As you might imagine, the companies that make these games devote a lot of effort to trying to catch and ban bot accounts. A big way this is done is that they detect patterns that are too perfect or repetitive– humans will not make a lot of exactly identical mouse movements or identically timed button presses or whathaveyou the way a computer will. Human movements on a computer game are a lot more erratic than an automated one would be, so the automated ones can be caught a lot more easily than you’d expect.

      To evade bot-catching bans, my friend added variables that made the bot movements more irregular. He even introduced a chance of misclicks or incorrect button presses. When he added that, his bots almost never got caught.

      If I had to guess, the LW was using something that was supposed to be undetectable because it was not actually on their computer, but the resulting pattern created was too regular in some way. Maybe their computer just never ever went to sleep which is noticeable, but also this company seems to have put some effort into surveillance, so maybe they have something actually monitoring for the type of too-precise or too-repetitive behaviors that indicate automation.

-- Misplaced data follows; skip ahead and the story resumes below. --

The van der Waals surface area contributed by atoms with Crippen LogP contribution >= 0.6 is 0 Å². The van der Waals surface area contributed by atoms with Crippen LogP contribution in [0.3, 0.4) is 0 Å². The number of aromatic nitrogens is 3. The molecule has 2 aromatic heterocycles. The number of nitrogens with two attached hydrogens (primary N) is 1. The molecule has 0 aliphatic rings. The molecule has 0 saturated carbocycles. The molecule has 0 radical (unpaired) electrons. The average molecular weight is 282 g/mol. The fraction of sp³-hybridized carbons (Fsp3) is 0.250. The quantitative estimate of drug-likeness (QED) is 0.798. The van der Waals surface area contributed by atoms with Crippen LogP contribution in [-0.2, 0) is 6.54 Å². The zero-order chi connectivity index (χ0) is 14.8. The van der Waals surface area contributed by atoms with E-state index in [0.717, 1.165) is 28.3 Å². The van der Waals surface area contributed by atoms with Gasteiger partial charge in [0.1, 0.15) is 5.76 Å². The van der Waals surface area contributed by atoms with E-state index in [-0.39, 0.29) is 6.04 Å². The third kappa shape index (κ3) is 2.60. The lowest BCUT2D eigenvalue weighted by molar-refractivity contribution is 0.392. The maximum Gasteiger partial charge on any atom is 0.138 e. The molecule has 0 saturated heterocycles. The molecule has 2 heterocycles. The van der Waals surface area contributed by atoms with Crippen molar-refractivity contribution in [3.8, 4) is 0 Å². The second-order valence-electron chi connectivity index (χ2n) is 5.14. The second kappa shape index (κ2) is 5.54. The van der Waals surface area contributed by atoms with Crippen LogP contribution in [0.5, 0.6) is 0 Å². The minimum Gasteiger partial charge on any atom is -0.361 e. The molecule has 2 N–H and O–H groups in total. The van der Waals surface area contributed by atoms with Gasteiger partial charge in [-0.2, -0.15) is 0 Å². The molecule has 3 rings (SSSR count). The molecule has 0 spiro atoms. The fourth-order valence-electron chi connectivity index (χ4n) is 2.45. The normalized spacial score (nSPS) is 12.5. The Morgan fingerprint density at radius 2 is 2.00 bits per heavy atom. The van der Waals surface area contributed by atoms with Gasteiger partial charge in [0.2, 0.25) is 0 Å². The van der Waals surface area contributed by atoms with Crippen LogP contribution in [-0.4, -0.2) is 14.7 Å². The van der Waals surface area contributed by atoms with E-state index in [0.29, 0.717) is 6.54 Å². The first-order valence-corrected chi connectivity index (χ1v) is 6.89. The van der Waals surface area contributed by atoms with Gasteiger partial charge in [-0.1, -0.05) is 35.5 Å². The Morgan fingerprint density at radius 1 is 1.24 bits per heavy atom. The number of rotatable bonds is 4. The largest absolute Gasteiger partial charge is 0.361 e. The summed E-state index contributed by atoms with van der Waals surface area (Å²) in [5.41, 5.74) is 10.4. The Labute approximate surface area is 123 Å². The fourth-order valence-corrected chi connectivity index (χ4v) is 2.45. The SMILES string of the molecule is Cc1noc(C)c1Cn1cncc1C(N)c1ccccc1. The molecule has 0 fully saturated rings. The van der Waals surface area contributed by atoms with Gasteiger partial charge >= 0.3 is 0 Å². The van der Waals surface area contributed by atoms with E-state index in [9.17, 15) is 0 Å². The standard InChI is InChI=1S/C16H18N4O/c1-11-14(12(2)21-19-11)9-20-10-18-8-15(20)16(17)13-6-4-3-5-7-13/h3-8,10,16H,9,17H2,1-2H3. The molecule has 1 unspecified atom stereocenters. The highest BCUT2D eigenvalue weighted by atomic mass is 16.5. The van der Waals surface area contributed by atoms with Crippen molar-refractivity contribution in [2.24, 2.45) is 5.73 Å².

1. The Cosmic Avenger*

        Cool! I was wondering about that.

        So the way to get around that predictive tech is to tie a piece of yarn to your mouse, dangle the end over the edge of the desk…then get a kitten!

        1. I'm A Little Teapot*

          I have a kitten. The mouse will shortly be on the other side of the house. So might the laptop!

          1. Reluctant Mezzo*

            One of my cats was a Mighty Huntress. The first mouse she killed was…my computer’s. I had a wireless mouse from then on (and she then brought home small furry creatures on the front step).

        2. Maple Bar*

          Tie a wireless mouse to your dog!

          For real though, when I worked somewhere with an unavoidable sleep mode (that would kick in after just a few minutes and make me spend a bunch of time re-logging in while on the phone with a client, which is when it usually happened) I would put my mouse in my lap. I bounce my leg and shift around quite a bit, so it worked ok. I still got booted sometimes but I knew anything more sophisticated would probably get noticed. The fact that I would be doing it to prevent my computer from kicking me out of a task while I was actively sitting there doing what I was supposed to do would probably not have gotten me out of any trouble.